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Propaganda

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The U.S. Department of Defence defines psychological warfare as:

“The planned use of propaganda and other psychological actions having the primary purpose of influencing the opinions, emotions, attitudes, and behaviour of hostile foreign groups in such a way as to support the achievement of national objectives.”

Most of the events throughout history involving psychological warfare utilised tactics that instilled fear or a sense of awe towards the enemy. Making the enemy afraid of you can make it a lot easier for you to get what you want. It is critical to know how not to become afraid of an adversary, while at the same time making them afraid of you.

Just as in real life, Propaganda is also an important part of playing Risk. Propaganda works so well sometimes that it makes you wonder if the game is only controlled by this.

In the context of Risk, propaganda is an ability to give a mix of true and false statements, so that you can effectively mislead others and hide the true intention of your activities within the game. The idea is then to influence other players’ opinions and aim to modify their understanding of the game so that their actions will benefit you. In short:

“It is the art of convincing others of something, whether it is true or not. What matters is not the truth, it is the achievement in convincing others.”

At any stage of the game, if there are any issues that need to be resolved, you have to act rapidly in spreading your propaganda to change popular opinion in your favour. Let us consider an example. Suppose your enemy wants to invade another player that you have a treaty with and that you do not want this to happen. Spread your propaganda by stating that “The enemy is the strongest player in the game since he can afford to invade. Who knows who is next on his list? He should be contained”, and so on. By this, the world opinion may start to shift against him and as it has been iterated several times, you cannot fight the whole world. The response to propaganda is anti-propaganda. In this case, your enemy will seek to convince others that you are lying and trying to avoid attention yourself and are trying to confuse others. To be effective in a propaganda war, you need to have the ability to convince people. This is a talent that can be improved with practice. A comprehensive analysis of the Art of Debate is given in the book.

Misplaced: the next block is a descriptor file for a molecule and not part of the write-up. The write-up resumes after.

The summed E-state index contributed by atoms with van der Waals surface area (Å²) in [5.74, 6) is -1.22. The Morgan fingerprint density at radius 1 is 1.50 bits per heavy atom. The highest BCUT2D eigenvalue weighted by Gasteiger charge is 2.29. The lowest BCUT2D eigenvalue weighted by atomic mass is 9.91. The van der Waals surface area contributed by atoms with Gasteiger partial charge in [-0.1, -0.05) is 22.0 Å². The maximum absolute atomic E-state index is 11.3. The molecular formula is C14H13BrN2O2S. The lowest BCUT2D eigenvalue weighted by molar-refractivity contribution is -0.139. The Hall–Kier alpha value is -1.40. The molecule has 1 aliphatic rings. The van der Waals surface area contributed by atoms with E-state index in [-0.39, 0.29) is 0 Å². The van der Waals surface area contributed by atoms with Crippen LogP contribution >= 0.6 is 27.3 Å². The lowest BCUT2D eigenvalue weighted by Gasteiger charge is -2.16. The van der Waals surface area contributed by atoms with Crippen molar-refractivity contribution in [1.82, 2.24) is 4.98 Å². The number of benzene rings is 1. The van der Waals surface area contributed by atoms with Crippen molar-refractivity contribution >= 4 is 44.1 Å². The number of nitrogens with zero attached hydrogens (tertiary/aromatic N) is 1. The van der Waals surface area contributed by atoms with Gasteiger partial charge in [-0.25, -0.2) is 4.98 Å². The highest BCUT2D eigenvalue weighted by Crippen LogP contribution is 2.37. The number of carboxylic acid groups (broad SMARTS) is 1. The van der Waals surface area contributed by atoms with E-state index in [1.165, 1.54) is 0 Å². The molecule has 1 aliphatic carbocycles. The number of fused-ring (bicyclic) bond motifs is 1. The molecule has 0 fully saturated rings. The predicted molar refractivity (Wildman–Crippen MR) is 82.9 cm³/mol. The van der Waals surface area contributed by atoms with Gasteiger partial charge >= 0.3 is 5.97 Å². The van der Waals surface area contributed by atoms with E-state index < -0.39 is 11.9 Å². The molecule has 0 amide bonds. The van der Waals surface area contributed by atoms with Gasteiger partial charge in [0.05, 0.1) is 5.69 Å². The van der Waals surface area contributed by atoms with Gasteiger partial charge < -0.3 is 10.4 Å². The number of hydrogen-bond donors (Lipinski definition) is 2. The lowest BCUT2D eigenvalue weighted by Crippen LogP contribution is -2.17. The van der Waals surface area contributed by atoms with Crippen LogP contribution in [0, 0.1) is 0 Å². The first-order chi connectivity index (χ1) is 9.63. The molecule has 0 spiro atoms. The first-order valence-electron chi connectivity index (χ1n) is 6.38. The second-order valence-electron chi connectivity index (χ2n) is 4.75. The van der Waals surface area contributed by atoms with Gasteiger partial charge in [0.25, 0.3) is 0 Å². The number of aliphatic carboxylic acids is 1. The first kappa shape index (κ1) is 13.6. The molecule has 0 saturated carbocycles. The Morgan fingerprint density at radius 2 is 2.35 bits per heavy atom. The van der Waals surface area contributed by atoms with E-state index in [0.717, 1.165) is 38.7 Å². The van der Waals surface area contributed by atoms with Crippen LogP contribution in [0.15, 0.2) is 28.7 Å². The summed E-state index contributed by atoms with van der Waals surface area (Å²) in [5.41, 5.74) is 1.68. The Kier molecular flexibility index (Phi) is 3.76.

What makes propaganda different from other methods is that the propagandist is willing to change people's understanding through deception and confusion rather than persuasion and understanding.

An interesting feature of propaganda is reinforcement. The idea is that if people believe in something that is actually false, they will be continuously in doubt if the concept is true. They would like to resolve the concept and get to the bottom of it. As a result, they are very receptive to reassurances that may reinforce the concept and assure them that all is right. This method takes advantage of the human behaviour were one prefers to accept data from those sources that provide an ‘agreeable’ piece of information.

In practice this means that if you see a player that is already contemplating on a certain idea (perhaps even initiated by you), you may keep reinforcing it until all doubts are removed.

For example, if a player is suspicious that his neighbour is about to concentrate his armies on his border, you can use propaganda to reinforce this. This is achieved by providing information to support his suspicion (irrespective of whether the information is true or false). This can suit your needs, since the player would then focus on that particular border instead. He may move his armies away from your border which can make life easier for you. You can use your armies elsewhere.

  

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